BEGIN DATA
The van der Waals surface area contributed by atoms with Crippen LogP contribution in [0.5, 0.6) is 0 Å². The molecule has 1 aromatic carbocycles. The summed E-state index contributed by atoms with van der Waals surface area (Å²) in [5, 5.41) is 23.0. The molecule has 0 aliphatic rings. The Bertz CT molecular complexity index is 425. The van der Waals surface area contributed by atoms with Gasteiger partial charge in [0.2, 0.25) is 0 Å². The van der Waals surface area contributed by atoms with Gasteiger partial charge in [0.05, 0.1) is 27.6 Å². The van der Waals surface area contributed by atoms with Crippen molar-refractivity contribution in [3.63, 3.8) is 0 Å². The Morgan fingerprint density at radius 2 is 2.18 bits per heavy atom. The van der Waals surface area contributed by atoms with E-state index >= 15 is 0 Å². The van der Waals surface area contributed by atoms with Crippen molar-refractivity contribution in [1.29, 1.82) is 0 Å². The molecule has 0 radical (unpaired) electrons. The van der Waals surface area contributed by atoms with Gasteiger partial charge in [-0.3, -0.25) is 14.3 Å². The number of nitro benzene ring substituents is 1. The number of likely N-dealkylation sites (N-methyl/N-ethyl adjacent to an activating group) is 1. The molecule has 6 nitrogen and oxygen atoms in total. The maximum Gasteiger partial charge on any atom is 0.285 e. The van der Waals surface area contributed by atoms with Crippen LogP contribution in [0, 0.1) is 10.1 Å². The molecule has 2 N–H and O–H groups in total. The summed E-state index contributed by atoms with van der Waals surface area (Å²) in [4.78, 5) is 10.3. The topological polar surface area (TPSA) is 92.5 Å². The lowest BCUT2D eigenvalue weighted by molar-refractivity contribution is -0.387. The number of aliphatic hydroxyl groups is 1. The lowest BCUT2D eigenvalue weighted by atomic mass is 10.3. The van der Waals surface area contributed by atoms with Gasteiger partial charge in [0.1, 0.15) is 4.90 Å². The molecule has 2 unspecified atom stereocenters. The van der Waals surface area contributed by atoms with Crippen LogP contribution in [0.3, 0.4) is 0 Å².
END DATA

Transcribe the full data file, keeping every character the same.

The van der Waals surface area contributed by atoms with Crippen LogP contribution in [0.5, 0.6) is 0 Å². The molecule has 1 aromatic carbocycles. The summed E-state index contributed by atoms with van der Waals surface area (Å²) in [5, 5.41) is 23.0. The molecule has 0 aliphatic rings. The Bertz CT molecular complexity index is 425. The van der Waals surface area contributed by atoms with Gasteiger partial charge in [0.2, 0.25) is 0 Å². The van der Waals surface area contributed by atoms with Gasteiger partial charge in [0.05, 0.1) is 27.6 Å². The van der Waals surface area contributed by atoms with Crippen molar-refractivity contribution in [3.63, 3.8) is 0 Å². The Morgan fingerprint density at radius 2 is 2.18 bits per heavy atom. The van der Waals surface area contributed by atoms with E-state index >= 15 is 0 Å². The van der Waals surface area contributed by atoms with Crippen molar-refractivity contribution in [1.29, 1.82) is 0 Å². The molecule has 0 radical (unpaired) electrons. The van der Waals surface area contributed by atoms with Gasteiger partial charge in [-0.3, -0.25) is 14.3 Å². The number of nitro benzene ring substituents is 1. The number of likely N-dealkylation sites (N-methyl/N-ethyl adjacent to an activating group) is 1. The molecule has 6 nitrogen and oxygen atoms in total. The maximum Gasteiger partial charge on any atom is 0.285 e. The van der Waals surface area contributed by atoms with Crippen LogP contribution in [0, 0.1) is 10.1 Å². The molecule has 2 N–H and O–H groups in total. The summed E-state index contributed by atoms with van der Waals surface area (Å²) in [4.78, 5) is 10.3. The topological polar surface area (TPSA) is 92.5 Å². The lowest BCUT2D eigenvalue weighted by molar-refractivity contribution is -0.387. The number of aliphatic hydroxyl groups is 1. The lowest BCUT2D eigenvalue weighted by atomic mass is 10.3. The van der Waals surface area contributed by atoms with Gasteiger partial charge in [0.1, 0.15) is 4.90 Å². The molecule has 2 unspecified atom stereocenters. The van der Waals surface area contributed by atoms with Crippen LogP contribution in [0.3, 0.4) is 0 Å².